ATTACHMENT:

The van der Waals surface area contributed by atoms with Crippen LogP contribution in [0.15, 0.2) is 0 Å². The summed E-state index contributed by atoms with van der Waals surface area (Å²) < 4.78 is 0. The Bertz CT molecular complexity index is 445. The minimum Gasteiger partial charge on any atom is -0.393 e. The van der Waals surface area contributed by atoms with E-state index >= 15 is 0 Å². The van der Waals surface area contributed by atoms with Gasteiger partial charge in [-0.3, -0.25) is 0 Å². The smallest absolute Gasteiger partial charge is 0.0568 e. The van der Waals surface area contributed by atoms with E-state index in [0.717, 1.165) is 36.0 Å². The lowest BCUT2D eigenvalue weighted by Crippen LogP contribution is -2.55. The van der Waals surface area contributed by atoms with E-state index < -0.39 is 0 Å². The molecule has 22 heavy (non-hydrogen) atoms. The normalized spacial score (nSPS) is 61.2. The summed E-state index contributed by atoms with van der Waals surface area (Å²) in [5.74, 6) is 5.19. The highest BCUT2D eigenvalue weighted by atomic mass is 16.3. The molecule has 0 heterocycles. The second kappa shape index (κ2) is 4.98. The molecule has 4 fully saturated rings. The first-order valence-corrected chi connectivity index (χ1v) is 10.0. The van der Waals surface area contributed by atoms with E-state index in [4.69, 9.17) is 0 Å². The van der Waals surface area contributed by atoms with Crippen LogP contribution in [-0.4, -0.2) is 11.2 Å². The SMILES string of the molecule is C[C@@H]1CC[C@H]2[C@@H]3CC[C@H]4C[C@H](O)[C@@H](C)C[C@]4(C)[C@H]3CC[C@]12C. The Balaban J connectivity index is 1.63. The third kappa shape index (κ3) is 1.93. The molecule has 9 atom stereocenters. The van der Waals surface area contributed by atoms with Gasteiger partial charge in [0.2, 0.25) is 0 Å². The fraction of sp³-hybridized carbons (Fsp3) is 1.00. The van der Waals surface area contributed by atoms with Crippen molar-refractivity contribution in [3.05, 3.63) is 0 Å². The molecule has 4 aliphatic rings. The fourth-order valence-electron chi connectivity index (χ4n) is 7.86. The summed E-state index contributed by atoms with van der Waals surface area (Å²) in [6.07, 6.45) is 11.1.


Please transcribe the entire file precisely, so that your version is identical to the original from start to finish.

The van der Waals surface area contributed by atoms with Crippen LogP contribution in [0.15, 0.2) is 0 Å². The summed E-state index contributed by atoms with van der Waals surface area (Å²) < 4.78 is 0. The Bertz CT molecular complexity index is 445. The minimum Gasteiger partial charge on any atom is -0.393 e. The van der Waals surface area contributed by atoms with E-state index >= 15 is 0 Å². The van der Waals surface area contributed by atoms with Gasteiger partial charge in [-0.3, -0.25) is 0 Å². The smallest absolute Gasteiger partial charge is 0.0568 e. The van der Waals surface area contributed by atoms with E-state index in [0.717, 1.165) is 36.0 Å². The lowest BCUT2D eigenvalue weighted by Crippen LogP contribution is -2.55. The van der Waals surface area contributed by atoms with E-state index < -0.39 is 0 Å². The molecule has 22 heavy (non-hydrogen) atoms. The normalized spacial score (nSPS) is 61.2. The summed E-state index contributed by atoms with van der Waals surface area (Å²) in [5.74, 6) is 5.19. The highest BCUT2D eigenvalue weighted by atomic mass is 16.3. The molecule has 0 heterocycles. The second kappa shape index (κ2) is 4.98. The molecule has 4 fully saturated rings. The first-order valence-corrected chi connectivity index (χ1v) is 10.0. The van der Waals surface area contributed by atoms with E-state index in [4.69, 9.17) is 0 Å². The van der Waals surface area contributed by atoms with Crippen LogP contribution in [-0.4, -0.2) is 11.2 Å². The SMILES string of the molecule is C[C@@H]1CC[C@H]2[C@@H]3CC[C@H]4C[C@H](O)[C@@H](C)C[C@]4(C)[C@H]3CC[C@]12C. The Balaban J connectivity index is 1.63. The third kappa shape index (κ3) is 1.93. The molecule has 9 atom stereocenters. The van der Waals surface area contributed by atoms with Gasteiger partial charge in [0.2, 0.25) is 0 Å². The fraction of sp³-hybridized carbons (Fsp3) is 1.00. The van der Waals surface area contributed by atoms with Crippen molar-refractivity contribution in [3.05, 3.63) is 0 Å². The molecule has 4 aliphatic rings. The fourth-order valence-electron chi connectivity index (χ4n) is 7.86. The summed E-state index contributed by atoms with van der Waals surface area (Å²) in [6.07, 6.45) is 11.1.